If you blink you might miss it: Driving through Colington Island, which lies just west of Kill Devil Hills, an unobtrusive, time-weathered sign marks the gravel road that leads to Endurance Seafood Company. Soft shell crabs, live hard shell crabs, the sign reads year-round. Fresh and frozen. For those who are in the know, an extra bright orange sign is hung every so often to signal that they also have local shrimp for sale.
Though it’s not hard to imagine the bustle of this place during peak crabbing times, today it’s quiet. Tomorrow is the last day of the winter crabbing season, and Murray Bridges, founder and patriarch of Endurance Seafood, is getting ready to pull his crab pots and get things into gear for the next round.
At 82 years old you might expect that Murray is looking forward to the reprieve of some downtime, but you’d be wrong. This is a man who doesn’t use a computer and only carries a cell phone in case his boat breaks down but still gives the impression of someone half his age, energy-wise. He hardly ever stays still, and even when he talks he’s constantly gesturing for you to follow him in order to see something else just around the corner.
“He’s a go-getter, and this is what he loves to do,” says his daughter, Kristina. “It’s pretty amazing to watch him.”
Murray grew up in Wanchese where he fished and picked oysters with his uncles during the summertime for extra money. After fibbing about his age in order to join the Merchant Marines at 16, he spent the next 23 years traveling the open seas as a Chief Engineer before retiring in the early ‘70s and returning to Colington where his wife, Brady, grew up. They’ve been in the same brick house that greets you when you pull up to Endurance Seafood ever since.
“I knew I wanted to get back on the water,” Murray says. “It wasn’t like today, but there was already a market for fishing so I put together a small crew with my wife and my sister-in-law, Kathline, and we mostly did beach hauling. A few people were shedding crabs back then too, but not in a commercial way, just a few at a time to sell local. I started nosing around, and I seen potential in it.”
Taking a leap of faith with his hunch, Murray used all his savings to buy the equipment he needed and started Endurance Seafood in the mid-‘70s. The name, which Brady picked from the Bible, seems understandably fitting.
“You’ve got to endure in order to do it,” Murray says with a smile.
Four decades later, that’s exactly what Murray is still doing. His eyes light up as he expertly plucks several fat, hard-shelled blue crabs out of a barrel and turns them over to expose their markings — or “aprons” — that reveal the crabs’ genders. He also reveals a bit of unexpected poetry that goes along with the crabbing terminology. Male crabs are known as “jimmies,” while mature females have distinctive red claw tips, or “painted fingernails,” and the scientific name for blue crabs as a whole is Callinectes sapidus, which roughly translates to “savory beautiful swimmers.”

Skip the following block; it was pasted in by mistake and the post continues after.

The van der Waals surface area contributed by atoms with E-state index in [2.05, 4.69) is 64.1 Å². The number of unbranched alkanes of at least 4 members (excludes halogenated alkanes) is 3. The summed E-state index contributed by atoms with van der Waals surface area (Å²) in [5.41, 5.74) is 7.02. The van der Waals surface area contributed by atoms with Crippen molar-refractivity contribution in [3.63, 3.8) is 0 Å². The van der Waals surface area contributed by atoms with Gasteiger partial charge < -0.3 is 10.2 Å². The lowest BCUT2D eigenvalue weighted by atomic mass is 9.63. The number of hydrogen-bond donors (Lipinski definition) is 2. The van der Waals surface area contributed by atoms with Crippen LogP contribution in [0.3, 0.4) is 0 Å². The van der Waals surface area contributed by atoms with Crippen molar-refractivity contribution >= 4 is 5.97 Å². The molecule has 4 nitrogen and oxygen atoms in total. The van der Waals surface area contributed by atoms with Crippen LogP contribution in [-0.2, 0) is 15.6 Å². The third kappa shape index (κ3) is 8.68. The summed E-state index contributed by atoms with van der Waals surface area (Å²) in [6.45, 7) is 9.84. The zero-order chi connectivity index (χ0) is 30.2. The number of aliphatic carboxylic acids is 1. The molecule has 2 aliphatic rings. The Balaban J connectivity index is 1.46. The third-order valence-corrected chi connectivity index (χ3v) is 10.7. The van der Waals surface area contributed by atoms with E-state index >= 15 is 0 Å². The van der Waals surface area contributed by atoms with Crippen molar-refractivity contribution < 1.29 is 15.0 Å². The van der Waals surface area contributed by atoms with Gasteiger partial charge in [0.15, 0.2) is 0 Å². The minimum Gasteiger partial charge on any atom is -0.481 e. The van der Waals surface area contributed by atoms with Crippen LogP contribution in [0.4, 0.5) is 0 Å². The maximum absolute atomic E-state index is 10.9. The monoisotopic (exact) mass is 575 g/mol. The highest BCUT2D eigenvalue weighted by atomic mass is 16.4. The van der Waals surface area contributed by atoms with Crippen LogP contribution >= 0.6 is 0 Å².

But while the live hard crabs are fascinating, Murray’s main focus with Endurance Seafood has always been in commercially catching soft shell crabs. As crabs grow they have to regularly shed their exoskeleton, and when they’re beginning to enter the molting cycle they’re commonly called peelers. This is where Murray — and all that equipment — steps in. Since female crabs need to have molted in order to mate, special crab pots are used with a male crab inside as bait. One male crab can attract hundreds of females, and once the peelers are caught, they’re put into what’s known as shedders — shallow trays that keep the peelers in water until they reach their soft shell state.
Sound easy? It’s not. Crabs only stay in this state for a short amount of time before their hard shell starts to grow back, so peelers require near-constant supervision so that they can be removed and packed on ice before that happens. As Murray points out, in peak soft shell season (typically from mid-April through June, and especially around full moons) this is no nine to five job, but more like a 24-hour deal.
“It’s like having a new baby,” Kristina adds. “Even in the middle of the night you have to check them every few hours. We don’t get a whole lot of rest around then!”
The math of all this is pretty incredible too. Murray has more than 150 shedders that hold an average of 300 peelers apiece. During peak soft shell season they can have up to 60,000 peelers that need to be repeatedly monitored each day — not to mention the other facilities required to grade the crabs, box, and ship them to areas all up and down the East Coast.
It’s an operation that requires all hands on deck, and everyone in the family chips in during crunch time. Though Murray was the first one to see the potential in commercial soft shell crabbing, every year there’s a bit more competition as prices have skyrocketed and fishing regulations have tightened, forcing commercial fishermen to diversify. He’s not complaining though; Endurance Seafood is still the biggest outfit in the area, and that doesn’t appear to be changing anytime soon.
“I’ll do this until I die I guess,” Murray declares.
And as for some of that relaxing downtime until spring rolls around? “I’ll mend the crab pots and make some more,” Murray replies. “It’s time consuming but it’s not hard. I’ve got other odd jobs too, like repairing and selling electric crab pot pullers. I’m a jack of all trades, master of none — and I always like having something to do.”
Amelia Boldaji grew up “crabbing” in Manteo with chicken necks and string before realizing that she was better off as a writer.